wed 29/05/2024

Edinburgh Fringe 2019 reviews: Darren McGarvey AKA Loki: Scotland Today / Scottee: Class | reviews, news & interviews

Edinburgh Fringe 2019 reviews: Darren McGarvey AKA Loki: Scotland Today / Scottee: Class

Edinburgh Fringe 2019 reviews: Darren McGarvey AKA Loki: Scotland Today / Scottee: Class

Two vicious dissections of class and identity might just leave you reeling

Darren McGarvey: an hour of ire confronting us with the realities of a society we're tacitly endorsing

Darren McGarvey AKA Loki: Scotland Today The Stand's New Town Theatre ★★★   

Darren McGarvey (aka Loki the Scottish Rapper) won the Orwell Prize for political writing in 2018 for his book Poverty Safari, a startling, sometimes shocking examination of his own roots in deprivation and addiction in Pollok on the south side of Glasgow. The win shot him to stardom overnight, not least for the book’s unflinching dissection of poverty and privilege, and also for McGarvey’s equally uncompromising analysis of his own sometimes ill-considered opinions and perspectives. He appeared on radio, TV and in newspapers. He became the go-to man for honest, articulate insights into the working class.

So the question becomes: who is the prizewinning, in-demand Darren McGarvey now? Vitriolic spokesperson for the Glasgow underclass, or darling of the middle-class London media?

Not surprisingly, given McGarvey’s sometimes terrifying compulsion to analyse himself, it’s that very question that forms the backbone for his second Fringe show, Scotland Today. It looks a lot like stand-up – just a man, a mic, and a pedalboard with a few pre-programmed beats. And a lot of Scotland Today is blisteringly, unforgivingly funny. But McGarvey has a deadly serious intent: to dissect his own contradictions and expose them to our harsh gaze, and to confront us with the realities of the society we’re tacitly endorsing.

It starts off chattily enough. He divides his audience into ABC1s (the majority of us) and C2DEs (a small but vocal minority) and explains with cold logic how we in that upper bracket have privilege built into our very existence, while those trapped in the quicksand of poverty would do better – well, simply not to struggle.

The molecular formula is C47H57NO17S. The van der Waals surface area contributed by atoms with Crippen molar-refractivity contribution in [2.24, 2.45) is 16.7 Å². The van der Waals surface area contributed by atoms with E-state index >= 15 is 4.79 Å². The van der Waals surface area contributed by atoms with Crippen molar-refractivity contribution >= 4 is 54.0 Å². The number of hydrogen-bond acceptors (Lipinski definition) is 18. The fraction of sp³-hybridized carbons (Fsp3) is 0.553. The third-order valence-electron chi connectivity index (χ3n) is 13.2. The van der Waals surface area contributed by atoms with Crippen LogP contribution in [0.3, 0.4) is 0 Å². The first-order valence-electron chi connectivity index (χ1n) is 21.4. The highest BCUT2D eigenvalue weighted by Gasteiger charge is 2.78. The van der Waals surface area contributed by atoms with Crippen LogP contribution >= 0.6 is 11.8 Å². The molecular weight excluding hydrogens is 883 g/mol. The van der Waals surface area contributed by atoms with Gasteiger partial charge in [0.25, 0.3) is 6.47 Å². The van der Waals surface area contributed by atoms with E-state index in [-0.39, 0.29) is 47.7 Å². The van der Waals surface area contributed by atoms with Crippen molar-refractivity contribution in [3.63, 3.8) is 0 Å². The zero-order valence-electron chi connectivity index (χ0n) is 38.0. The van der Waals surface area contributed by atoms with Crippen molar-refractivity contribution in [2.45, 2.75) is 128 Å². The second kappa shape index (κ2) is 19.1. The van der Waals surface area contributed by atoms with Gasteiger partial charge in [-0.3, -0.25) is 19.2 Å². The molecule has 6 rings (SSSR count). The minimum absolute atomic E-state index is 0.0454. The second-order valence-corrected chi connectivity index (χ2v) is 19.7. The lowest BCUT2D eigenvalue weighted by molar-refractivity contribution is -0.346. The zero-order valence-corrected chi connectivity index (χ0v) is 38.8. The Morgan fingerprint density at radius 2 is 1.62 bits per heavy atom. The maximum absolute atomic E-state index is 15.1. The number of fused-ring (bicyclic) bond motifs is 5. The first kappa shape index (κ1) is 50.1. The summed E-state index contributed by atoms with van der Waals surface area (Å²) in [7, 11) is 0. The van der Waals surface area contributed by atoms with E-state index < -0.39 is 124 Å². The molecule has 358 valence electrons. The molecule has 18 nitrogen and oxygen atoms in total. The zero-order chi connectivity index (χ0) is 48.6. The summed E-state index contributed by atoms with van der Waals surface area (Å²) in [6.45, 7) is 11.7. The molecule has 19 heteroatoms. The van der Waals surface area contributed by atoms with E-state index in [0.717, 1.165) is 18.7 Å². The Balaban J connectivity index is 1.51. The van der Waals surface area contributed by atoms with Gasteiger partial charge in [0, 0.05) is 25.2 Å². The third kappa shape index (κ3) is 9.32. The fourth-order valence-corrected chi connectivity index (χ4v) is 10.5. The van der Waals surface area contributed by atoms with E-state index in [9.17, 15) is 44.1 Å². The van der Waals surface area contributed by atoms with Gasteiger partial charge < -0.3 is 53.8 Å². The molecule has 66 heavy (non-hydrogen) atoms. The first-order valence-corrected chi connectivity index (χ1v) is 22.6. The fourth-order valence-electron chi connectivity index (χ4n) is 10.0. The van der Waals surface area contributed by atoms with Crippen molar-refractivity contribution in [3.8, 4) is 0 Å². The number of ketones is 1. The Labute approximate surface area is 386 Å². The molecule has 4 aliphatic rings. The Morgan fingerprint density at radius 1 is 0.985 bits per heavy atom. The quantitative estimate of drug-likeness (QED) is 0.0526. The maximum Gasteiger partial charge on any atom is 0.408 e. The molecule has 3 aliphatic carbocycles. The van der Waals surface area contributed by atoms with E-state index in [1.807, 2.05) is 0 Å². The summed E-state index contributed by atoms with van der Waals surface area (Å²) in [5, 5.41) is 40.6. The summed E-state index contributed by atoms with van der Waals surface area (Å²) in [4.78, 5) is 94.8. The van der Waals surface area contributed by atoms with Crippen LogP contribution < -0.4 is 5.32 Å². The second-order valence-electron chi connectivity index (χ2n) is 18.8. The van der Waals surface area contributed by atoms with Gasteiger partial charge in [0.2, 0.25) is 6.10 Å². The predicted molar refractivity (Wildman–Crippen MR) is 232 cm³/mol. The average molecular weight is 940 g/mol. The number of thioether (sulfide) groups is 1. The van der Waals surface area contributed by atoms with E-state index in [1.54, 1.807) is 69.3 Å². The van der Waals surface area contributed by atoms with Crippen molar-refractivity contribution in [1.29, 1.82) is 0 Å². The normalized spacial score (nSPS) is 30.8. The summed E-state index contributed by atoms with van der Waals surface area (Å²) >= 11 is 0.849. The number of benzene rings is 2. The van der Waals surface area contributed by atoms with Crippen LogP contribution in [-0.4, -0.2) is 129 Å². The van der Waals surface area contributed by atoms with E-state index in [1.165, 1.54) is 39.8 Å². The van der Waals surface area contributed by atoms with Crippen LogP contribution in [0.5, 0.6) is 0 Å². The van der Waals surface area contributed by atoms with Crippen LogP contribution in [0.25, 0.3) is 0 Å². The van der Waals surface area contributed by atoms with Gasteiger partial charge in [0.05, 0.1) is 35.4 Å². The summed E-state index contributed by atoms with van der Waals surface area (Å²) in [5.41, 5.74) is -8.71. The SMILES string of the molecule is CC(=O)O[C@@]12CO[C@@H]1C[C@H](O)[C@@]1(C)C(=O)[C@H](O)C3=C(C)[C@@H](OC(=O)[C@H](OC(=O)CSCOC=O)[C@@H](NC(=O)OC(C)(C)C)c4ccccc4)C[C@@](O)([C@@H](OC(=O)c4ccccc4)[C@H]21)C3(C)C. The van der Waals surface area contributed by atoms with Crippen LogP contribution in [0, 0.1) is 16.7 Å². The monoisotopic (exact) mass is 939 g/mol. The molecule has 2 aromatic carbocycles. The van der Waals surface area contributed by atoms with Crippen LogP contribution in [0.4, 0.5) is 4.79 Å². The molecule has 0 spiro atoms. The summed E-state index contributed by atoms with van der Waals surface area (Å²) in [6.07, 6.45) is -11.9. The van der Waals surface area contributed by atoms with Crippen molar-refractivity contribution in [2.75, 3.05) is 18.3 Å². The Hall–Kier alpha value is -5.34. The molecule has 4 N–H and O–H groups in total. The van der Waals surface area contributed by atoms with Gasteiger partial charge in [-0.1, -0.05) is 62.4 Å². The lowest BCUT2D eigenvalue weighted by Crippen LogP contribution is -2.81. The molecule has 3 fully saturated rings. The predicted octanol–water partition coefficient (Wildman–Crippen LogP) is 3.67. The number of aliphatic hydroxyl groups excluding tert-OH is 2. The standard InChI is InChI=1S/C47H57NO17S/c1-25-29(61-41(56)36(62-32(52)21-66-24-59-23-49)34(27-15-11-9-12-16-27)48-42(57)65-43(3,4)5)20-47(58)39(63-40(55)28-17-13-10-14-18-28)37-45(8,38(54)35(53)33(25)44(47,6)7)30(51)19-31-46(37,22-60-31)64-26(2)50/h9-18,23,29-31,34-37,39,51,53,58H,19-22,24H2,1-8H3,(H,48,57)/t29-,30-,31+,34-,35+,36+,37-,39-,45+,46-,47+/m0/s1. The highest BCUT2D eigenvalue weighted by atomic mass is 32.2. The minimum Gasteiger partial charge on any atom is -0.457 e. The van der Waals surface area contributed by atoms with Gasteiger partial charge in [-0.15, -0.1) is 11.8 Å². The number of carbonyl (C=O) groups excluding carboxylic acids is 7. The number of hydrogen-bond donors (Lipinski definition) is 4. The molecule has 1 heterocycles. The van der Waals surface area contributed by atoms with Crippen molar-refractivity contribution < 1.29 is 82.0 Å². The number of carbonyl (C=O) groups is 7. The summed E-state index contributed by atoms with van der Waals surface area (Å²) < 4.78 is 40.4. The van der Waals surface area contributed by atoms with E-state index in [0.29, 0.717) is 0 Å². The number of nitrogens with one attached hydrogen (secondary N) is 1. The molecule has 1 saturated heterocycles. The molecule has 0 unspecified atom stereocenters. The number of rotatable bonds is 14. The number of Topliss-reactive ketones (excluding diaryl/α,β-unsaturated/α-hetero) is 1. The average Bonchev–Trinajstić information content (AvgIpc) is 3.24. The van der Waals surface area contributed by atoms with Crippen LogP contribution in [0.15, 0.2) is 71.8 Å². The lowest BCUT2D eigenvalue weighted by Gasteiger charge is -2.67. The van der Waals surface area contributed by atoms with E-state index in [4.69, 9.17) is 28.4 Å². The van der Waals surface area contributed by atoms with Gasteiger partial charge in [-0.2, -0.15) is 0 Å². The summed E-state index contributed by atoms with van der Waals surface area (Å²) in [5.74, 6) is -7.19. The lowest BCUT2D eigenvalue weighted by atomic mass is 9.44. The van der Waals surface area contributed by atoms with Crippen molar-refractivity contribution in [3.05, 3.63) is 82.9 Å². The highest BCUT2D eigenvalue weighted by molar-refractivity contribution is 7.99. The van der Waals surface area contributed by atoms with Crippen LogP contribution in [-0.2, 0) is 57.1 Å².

And he goes on to split his hour of ire into two halves, two personalities, two timelines. There’s softer, more considered, middle-class Darren, still furious at the injustices he sees around him, but only too aware of the contradictions of what he’s become. Later, however, he wheels out an alternative timeline, with brutal C2DE Darren spitting barely coherent rage at Tory leaders – far less articulate, far less convincing, but necessarily so, full of fury as a life force.

McGarvey is a hypnotic performer, up there with the finest stand-ups, but talking staggering sense about the injustices of the world we all accept. But he’s crystal clear, too, that he doesn’t have the answers, that he’s complicit in the society he’s skewering, and compromised by his own success.

Scotland Today is a remarkable hour of spoken word theatre, as energetic as it is honest, and one whose revelations and ramifications stretch way beyond McGarvey’s own nation. It’ll make you cackle, but it’ll also leave you reeling, if not downright outraged.

Scottee: Class

Scottee: Class Assembly Roxy ★   

"Why are you here?" asks a caption on Scottee’s TV at the end of his equally scathing, furious show. It’s meant to shame his middle-class audience into realising their own poverty-porn voyeurism in coming to a show about the working classes, into acknowledging and confronting their privilege. After all, as Scottee has established, simply by coming to a piece of theatre, we’re all by definition middle class. But by the end of his exhausting hour of scattergun vitriol, you do indeed start to ask yourself why you’ve come at all.

There’s loads that’s great about his show – not least its ambition, to bring middle-class spectators up short with examples of true poverty from Scottee’s early life, shocking stories of abuse and violence, extortion and fear. His rage, too, is like a force of nature, emanating like a skin-peeling wind from the stage to hold up our ignorance and well-meaning paternalism for vicious dissection. And it’s scabrously funny, too, and merciless in its calling of bourgeois assumptions to account.

If only his seething passion had been backed up by a more compelling, structured argument. Instead, he’s let down by surprisingly lazy stereotypes – of both lower and upper classes – and a predilection for manipulating his power as a performer over his audience to his own ends. His pre-show voting request, wittily using Waitrose tokens, falls a bit flat when its big reveal comes.

Make no mistake, Scottee is a startling, galvanising performer, propelled along by righteous rage, and his Class will leave you prodded and provoked. But as it stands, it’s hard to feel especially enlightened or shamed by the show.

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